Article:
Medical stratification in Vietnam

Martha Lincoln


Market transition in Vietnam is known to have fueled health disparities, but racialized and nationality-linked aspects of the country’s medical stratification have received less attention, despite the growing presence of foreigners using the health system. Field experiences reveal the country’s increasing health and medical inequity – legible in the social, linguistic, economic, and physical distinctions between public health stations staffed by government employees and the private clinics serving mostly expatriates. Ethnographic interviews and experiences of receiving care in both public and private facilities inform my argument that the privatization of Vietnam’s health sector produces racialized, classed, and citizenship-linked forms of medical profit, privilege, segregation, and risk – trends visible both in recent debates over US health policy and recent episodes of pandemic disease outbreak.


Rəkcǿr. 2010. ‘Hieu thuoc Benh vien’ [The Hospital Pharmacy]. Creative Commons, Attribution-NonCommercial-NoDerivs 2.0 Generic

Travel medicine

The retooling of Vietnam’s health-care system along neoliberal lines in the 1980s and ‘90s has created an upper stratum that is virtually inaccessible to all but the wealthiest patients – a startling about-face from the country’s previous emphasis on universal access to preventive care. This new medical elite draws from the nation’s growing middle class, but increasingly also from the tourist economy: though Vietnam is not much remarked on as a destination for medical tourism like Thailand, Malaysia, and Singapore, its private providers serve an expanding pool of foreign patients: Over the last ten years, the number of tourists annually has risen from 10 to 34 percent per annum and now hovers around 7.5 million international passengers, equivalent to nearly 9 percent of the national population of 88.78 million (Ministry of Culture 2014), and current estimates suggest some 75,000 foreigners are living and working in Vietnam on a more permanent basis (Linh 2012). Though the website of the Medical Tourism Association (2013) acknowledges Vietnam as ‘the underdog in the medical tourism industry’, it urges readers not to ‘underestimate the quality of care that private Vietnamese hospitals[note 1]Data regarding service provision by private hospitals are not captured by national health statistics, as non-state institutions are not required to cooperate with the public health sector or report their patient treatment data to the Ministry of Health. Tellingly, a recent report on service delivery has a blank space where the total number of private clinics in Vietnam should be (World Health Organization and Ministry of Health 2012, 3).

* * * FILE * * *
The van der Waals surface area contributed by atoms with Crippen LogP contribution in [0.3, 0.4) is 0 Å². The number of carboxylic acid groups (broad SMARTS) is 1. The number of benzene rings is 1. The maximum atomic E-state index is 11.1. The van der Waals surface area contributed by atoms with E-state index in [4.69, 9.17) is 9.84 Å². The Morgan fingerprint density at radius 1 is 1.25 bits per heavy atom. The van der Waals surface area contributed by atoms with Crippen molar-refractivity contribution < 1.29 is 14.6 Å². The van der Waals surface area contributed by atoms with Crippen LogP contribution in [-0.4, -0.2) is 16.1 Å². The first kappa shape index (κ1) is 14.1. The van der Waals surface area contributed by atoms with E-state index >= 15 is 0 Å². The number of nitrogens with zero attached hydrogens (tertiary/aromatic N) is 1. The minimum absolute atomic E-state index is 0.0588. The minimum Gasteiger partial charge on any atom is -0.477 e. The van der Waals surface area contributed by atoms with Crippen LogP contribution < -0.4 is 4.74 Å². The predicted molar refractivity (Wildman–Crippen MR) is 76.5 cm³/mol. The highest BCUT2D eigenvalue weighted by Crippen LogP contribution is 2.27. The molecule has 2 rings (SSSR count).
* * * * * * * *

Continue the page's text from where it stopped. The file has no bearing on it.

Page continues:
provide’ and touts the popularity of ‘extremely affordable’ cosmetic, bariatric, and dental procedures.

As a foreigner planning research in Vietnam, I was inserted into this elite health care stratum even before I arrived. When I traveled to Hồ Chí Minh City for the first time, I received immunizations for typhoid, tetanus, and hepatitis A, a prescription for short-course antibiotics, and the recommendation to purchase Florastor, Purell, a steri-pen, and a bed net imbibed in permethrin – items whose cost would rival the annual out-of-pocket health expenditure of most lower-income Vietnamese persons. I did buy high-SPF sunscreen and saturate my clothes with insect repellent, and found that even those minimal preparations had an uncomfortably colonial flavor.[note 2]Indeed, contemporary travel medicine has its roots in military medicine and the requisites of European colonial expansion; this legacy has more recently, as Sarah Davies (2008) suggests, assumed a biopolitical flavor as Western states move to securitize contagious diseases such as HIV and SARS, framing them as existential threats to the global order.
For anthropologists from the Global North conducting field research in the Global South, perhaps it is impossible to shed certain legacies of empire.

The paranoid tenor of these measures followed me to the field, where I found I was often nervous about whether I would return home with a dissertation topic, empty hands, or malaria. Not having realized the importance of the telephone in Vietnamese professional culture, I spent a lot of time at internet cafés emailing requests for meetings. Work progressed slowly. I slept restlessly and often woke up disoriented. One night I had heart palpitations, numb hands, and chills, and walked across town to the International SOS Clinic for the comfort of a biomedical opinion (diagnosis: too much coffee).